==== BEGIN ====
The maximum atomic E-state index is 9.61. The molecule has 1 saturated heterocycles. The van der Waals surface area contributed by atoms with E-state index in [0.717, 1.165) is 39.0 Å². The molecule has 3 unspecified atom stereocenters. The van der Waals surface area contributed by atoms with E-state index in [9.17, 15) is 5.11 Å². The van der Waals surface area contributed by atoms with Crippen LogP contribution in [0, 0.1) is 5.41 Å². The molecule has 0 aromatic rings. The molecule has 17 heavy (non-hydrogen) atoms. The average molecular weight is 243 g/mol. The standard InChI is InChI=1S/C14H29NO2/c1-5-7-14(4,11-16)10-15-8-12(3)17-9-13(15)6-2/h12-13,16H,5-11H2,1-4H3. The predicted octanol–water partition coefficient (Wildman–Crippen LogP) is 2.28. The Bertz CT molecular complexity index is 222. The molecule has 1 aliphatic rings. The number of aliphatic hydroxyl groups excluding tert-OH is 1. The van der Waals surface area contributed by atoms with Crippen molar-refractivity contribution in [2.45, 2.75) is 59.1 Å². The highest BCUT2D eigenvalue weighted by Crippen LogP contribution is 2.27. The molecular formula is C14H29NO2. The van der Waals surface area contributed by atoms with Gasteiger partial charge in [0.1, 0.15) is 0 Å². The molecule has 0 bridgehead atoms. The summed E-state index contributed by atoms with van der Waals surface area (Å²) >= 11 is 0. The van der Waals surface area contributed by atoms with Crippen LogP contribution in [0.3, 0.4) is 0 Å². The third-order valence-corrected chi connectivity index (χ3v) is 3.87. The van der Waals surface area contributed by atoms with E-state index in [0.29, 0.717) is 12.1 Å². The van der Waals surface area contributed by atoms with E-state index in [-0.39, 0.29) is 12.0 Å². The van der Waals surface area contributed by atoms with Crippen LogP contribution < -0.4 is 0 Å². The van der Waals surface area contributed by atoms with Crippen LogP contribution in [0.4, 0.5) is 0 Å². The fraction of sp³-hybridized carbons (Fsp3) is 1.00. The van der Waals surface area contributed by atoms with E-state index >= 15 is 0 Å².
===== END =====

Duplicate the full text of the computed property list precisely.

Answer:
The maximum atomic E-state index is 9.61. The molecule has 1 saturated heterocycles. The van der Waals surface area contributed by atoms with E-state index in [0.717, 1.165) is 39.0 Å². The molecule has 3 unspecified atom stereocenters. The van der Waals surface area contributed by atoms with E-state index in [9.17, 15) is 5.11 Å². The van der Waals surface area contributed by atoms with Crippen LogP contribution in [0, 0.1) is 5.41 Å². The molecule has 0 aromatic rings. The molecule has 17 heavy (non-hydrogen) atoms. The average molecular weight is 243 g/mol. The standard InChI is InChI=1S/C14H29NO2/c1-5-7-14(4,11-16)10-15-8-12(3)17-9-13(15)6-2/h12-13,16H,5-11H2,1-4H3. The predicted octanol–water partition coefficient (Wildman–Crippen LogP) is 2.28. The Bertz CT molecular complexity index is 222. The molecule has 1 aliphatic rings. The number of aliphatic hydroxyl groups excluding tert-OH is 1. The van der Waals surface area contributed by atoms with Crippen molar-refractivity contribution in [2.45, 2.75) is 59.1 Å². The highest BCUT2D eigenvalue weighted by Crippen LogP contribution is 2.27. The molecular formula is C14H29NO2. The van der Waals surface area contributed by atoms with Gasteiger partial charge in [0.1, 0.15) is 0 Å². The molecule has 0 bridgehead atoms. The summed E-state index contributed by atoms with van der Waals surface area (Å²) >= 11 is 0. The van der Waals surface area contributed by atoms with Crippen LogP contribution in [0.3, 0.4) is 0 Å². The third-order valence-corrected chi connectivity index (χ3v) is 3.87. The van der Waals surface area contributed by atoms with E-state index in [0.29, 0.717) is 12.1 Å². The van der Waals surface area contributed by atoms with E-state index in [-0.39, 0.29) is 12.0 Å². The van der Waals surface area contributed by atoms with Crippen LogP contribution < -0.4 is 0 Å². The van der Waals surface area contributed by atoms with Crippen LogP contribution in [0.4, 0.5) is 0 Å². The fraction of sp³-hybridized carbons (Fsp3) is 1.00. The van der Waals surface area contributed by atoms with E-state index >= 15 is 0 Å².